Another important difference is that eukaryotic DNA is wound around histones to form nucleosomes and packaged as chromatin. Chromatin has a strong influence on the accessibility of the DNA to transcription factors and the transcriptional machinery including RNA polymerase.
In prokaryotes, mRNA is not modified. Eukaryotic mRNA is modified through RNA splicing, 5' end capping, and the addition of a polyA tail.
All RNA synthesis is mediated by a single RNA polymerase molecule, while in eukaryotes there are three different RNA polymerases, one making all of the mRNAs for protein synthesis and the others making RNAs with structural and catalytic roles (tRNAs, rRNAs, and so on)
Unlike DNA replication, transcription does not need a primer to start. RNA polymerase simply binds to the DNA and, along with other co-factors, unwinds the DNA to create an initial access to the single-stranded DNA template. However, RNA Polymerase does require a promoter, like the ation bubble, so that the RNA polymerase has sequence.
Proximal (core) Promoters: TATA promoters are found around -10 and -35 bp to the start site of transcription. Not all genes have TATA box promoters and there exists TATA-less promoters as well. The TATA promoter consensus sequence is TATA(A/T)A(A/T). Some strong promoters have UP sequences involved so that the certain RNA polymerases can bind in greater frequencies.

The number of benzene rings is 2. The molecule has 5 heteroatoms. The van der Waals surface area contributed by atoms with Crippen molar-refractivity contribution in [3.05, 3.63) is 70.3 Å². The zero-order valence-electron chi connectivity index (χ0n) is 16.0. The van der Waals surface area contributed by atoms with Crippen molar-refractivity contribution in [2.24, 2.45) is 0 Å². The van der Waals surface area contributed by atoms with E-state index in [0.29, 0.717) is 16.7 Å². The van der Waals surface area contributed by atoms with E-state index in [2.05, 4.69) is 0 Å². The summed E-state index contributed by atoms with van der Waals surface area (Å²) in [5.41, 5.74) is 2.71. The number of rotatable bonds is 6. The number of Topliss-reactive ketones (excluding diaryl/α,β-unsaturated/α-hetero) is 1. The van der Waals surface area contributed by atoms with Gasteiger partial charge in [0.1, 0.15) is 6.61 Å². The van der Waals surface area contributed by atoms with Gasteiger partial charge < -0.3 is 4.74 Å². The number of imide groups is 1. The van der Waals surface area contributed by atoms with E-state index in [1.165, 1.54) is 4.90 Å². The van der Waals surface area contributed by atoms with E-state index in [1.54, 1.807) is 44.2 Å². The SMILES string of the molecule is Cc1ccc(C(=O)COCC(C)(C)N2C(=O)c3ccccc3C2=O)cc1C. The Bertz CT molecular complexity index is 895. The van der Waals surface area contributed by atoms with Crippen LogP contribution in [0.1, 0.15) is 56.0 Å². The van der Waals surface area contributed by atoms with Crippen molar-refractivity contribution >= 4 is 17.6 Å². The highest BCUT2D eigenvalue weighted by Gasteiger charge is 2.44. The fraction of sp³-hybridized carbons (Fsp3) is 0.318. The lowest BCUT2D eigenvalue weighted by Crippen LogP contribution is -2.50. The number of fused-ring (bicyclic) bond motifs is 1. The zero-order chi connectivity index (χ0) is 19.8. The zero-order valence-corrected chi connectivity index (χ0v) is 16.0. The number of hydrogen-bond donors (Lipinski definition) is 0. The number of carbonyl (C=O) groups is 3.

The following are the steps involved in TATA Promoter Complex formation: 1. General transcription factors bind 2. TFIID, TFIIA, TFIIB, TFIIF (w/RNA Polymerase), TFIIH/E The complex is called the closed pre-initiation complex and is closed. Once the structure is opened by TFIIH initiation starts.
In bacteria, transcription begins with the binding of RNA polymerase to the promoter in DNA. The RNA polymerase is a core enzyme consisting of five subunits: 2 α subunits, 1 β subunit, 1 β' subunit, and 1 ω subunit. At the start of initiation, the core enzyme is associated with a sigma factor (number 70) that aids in finding the appropriate -35 and -10 basepairs downstream of promoter sequences.
Transcription initiation is far more complex in eukaryotes, the main difference being that eukaryotic polymerases do not directly recognize their core promoter sequences. In eukaryotes, a collection of proteins called transcription factors mediate the binding of RNA polymerase and the initiation of transcription. Only after certain transcription factors are attached to the promoter does the RNA polymerase bind to it. The completed assembly of transcription factors and RNA polymerase bind to the promoter, called transcription initiation complex. Transcription in archaea is similar to transcription in eukaryotes (Quhammouch et al. 2003).